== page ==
During the Cold War, between 1946 and 1996, the United States, United Kingdom, and France used Oceania as a laboratory for nuclear testing. The deserts and islands of Australia and the Pacific were perceived as vast, “empty” spaces, suitable for the testing of atomic bombs and thermonuclear weapons. More than 310 atmospheric and underground nuclear tests were conducted by the Western powers in their colonial dependencies or United Nations trust territories.
Debate over colonialism, racism, and ethnic identity was a central feature of this nuclear era. The policies of the Western powers promoted a “nuclear racism” against Pacific Islanders, based on a racialized hierarchy of “civilized” and “primitive” peoples. These notions of racial superiority opened the way for medical experiments on Pacific Islanders affected by radioactive fallout, without free, prior, and informed consent.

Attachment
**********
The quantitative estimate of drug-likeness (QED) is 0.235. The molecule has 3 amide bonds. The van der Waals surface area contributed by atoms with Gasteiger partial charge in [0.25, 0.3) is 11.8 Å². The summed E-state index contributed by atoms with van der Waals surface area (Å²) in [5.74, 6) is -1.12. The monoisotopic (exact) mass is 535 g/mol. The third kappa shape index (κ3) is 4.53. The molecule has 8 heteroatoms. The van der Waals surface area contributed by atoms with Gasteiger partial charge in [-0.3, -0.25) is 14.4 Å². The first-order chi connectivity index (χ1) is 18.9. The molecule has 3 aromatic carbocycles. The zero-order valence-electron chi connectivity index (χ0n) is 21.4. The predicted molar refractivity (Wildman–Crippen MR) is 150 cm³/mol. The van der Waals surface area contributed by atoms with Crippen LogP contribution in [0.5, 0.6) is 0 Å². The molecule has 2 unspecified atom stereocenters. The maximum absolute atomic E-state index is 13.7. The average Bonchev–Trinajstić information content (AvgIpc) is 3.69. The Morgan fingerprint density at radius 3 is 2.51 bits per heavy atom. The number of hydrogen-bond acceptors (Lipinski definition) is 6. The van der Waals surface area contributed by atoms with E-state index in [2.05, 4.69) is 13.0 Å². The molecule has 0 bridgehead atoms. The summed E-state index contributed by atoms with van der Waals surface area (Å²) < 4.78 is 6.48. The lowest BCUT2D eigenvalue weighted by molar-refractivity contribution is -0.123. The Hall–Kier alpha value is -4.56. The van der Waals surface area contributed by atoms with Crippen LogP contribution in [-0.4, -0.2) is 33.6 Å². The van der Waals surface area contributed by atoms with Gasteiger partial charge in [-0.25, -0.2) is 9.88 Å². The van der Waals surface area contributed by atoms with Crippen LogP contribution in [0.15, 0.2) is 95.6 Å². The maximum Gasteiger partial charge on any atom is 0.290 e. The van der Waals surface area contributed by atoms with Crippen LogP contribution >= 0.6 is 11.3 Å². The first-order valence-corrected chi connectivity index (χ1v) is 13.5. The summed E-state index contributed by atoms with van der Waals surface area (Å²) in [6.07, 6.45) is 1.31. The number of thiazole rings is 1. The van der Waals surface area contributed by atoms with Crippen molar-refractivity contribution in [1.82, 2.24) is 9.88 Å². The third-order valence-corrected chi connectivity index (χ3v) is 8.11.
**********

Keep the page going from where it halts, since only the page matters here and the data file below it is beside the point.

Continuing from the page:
Beyond this, the radioactive contamination of land, water, and food had direct and indirect impacts on the cultural identity of Pacific Islanders. Cultural practices – from reliance on fishing and traditional root crops to the use of coconut oil in children’s hair – increased the risk of exposure to hazardous radioactive isotopes. The racialized hierarchy of the nuclear workplace also meant that colonial troops and local laborers were often allocated dirty, difficult, and dangerous jobs that increased their risk.
In turn, the long struggle for a nuclear-free and independent Pacific contributed to the creation of a collective sense of regional identity, as a defining element of contemporary Pacific cultural identity.